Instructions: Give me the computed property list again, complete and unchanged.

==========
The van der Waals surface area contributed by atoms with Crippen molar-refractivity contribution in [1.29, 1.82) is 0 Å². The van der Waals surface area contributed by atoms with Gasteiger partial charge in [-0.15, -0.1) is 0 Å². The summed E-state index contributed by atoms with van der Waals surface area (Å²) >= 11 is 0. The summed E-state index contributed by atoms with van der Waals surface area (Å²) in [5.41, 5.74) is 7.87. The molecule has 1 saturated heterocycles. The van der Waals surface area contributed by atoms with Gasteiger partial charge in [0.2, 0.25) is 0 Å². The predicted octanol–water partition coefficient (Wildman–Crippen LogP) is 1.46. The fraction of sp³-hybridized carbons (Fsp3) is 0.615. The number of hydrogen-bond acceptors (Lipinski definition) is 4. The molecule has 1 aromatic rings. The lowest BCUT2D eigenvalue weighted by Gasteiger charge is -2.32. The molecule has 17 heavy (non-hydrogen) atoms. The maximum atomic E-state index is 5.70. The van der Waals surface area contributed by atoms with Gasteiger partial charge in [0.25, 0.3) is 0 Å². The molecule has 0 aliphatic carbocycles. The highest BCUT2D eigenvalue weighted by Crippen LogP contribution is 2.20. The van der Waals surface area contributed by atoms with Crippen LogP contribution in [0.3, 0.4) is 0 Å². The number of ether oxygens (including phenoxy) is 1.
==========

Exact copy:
The van der Waals surface area contributed by atoms with Crippen molar-refractivity contribution in [1.29, 1.82) is 0 Å². The van der Waals surface area contributed by atoms with Gasteiger partial charge in [-0.15, -0.1) is 0 Å². The summed E-state index contributed by atoms with van der Waals surface area (Å²) >= 11 is 0. The summed E-state index contributed by atoms with van der Waals surface area (Å²) in [5.41, 5.74) is 7.87. The molecule has 1 saturated heterocycles. The van der Waals surface area contributed by atoms with Gasteiger partial charge in [0.2, 0.25) is 0 Å². The predicted octanol–water partition coefficient (Wildman–Crippen LogP) is 1.46. The fraction of sp³-hybridized carbons (Fsp3) is 0.615. The number of hydrogen-bond acceptors (Lipinski definition) is 4. The molecule has 1 aromatic rings. The lowest BCUT2D eigenvalue weighted by Gasteiger charge is -2.32. The molecule has 17 heavy (non-hydrogen) atoms. The maximum atomic E-state index is 5.70. The van der Waals surface area contributed by atoms with Gasteiger partial charge in [0.25, 0.3) is 0 Å². The molecule has 0 aliphatic carbocycles. The highest BCUT2D eigenvalue weighted by Crippen LogP contribution is 2.20. The van der Waals surface area contributed by atoms with Crippen LogP contribution in [0.3, 0.4) is 0 Å². The number of ether oxygens (including phenoxy) is 1.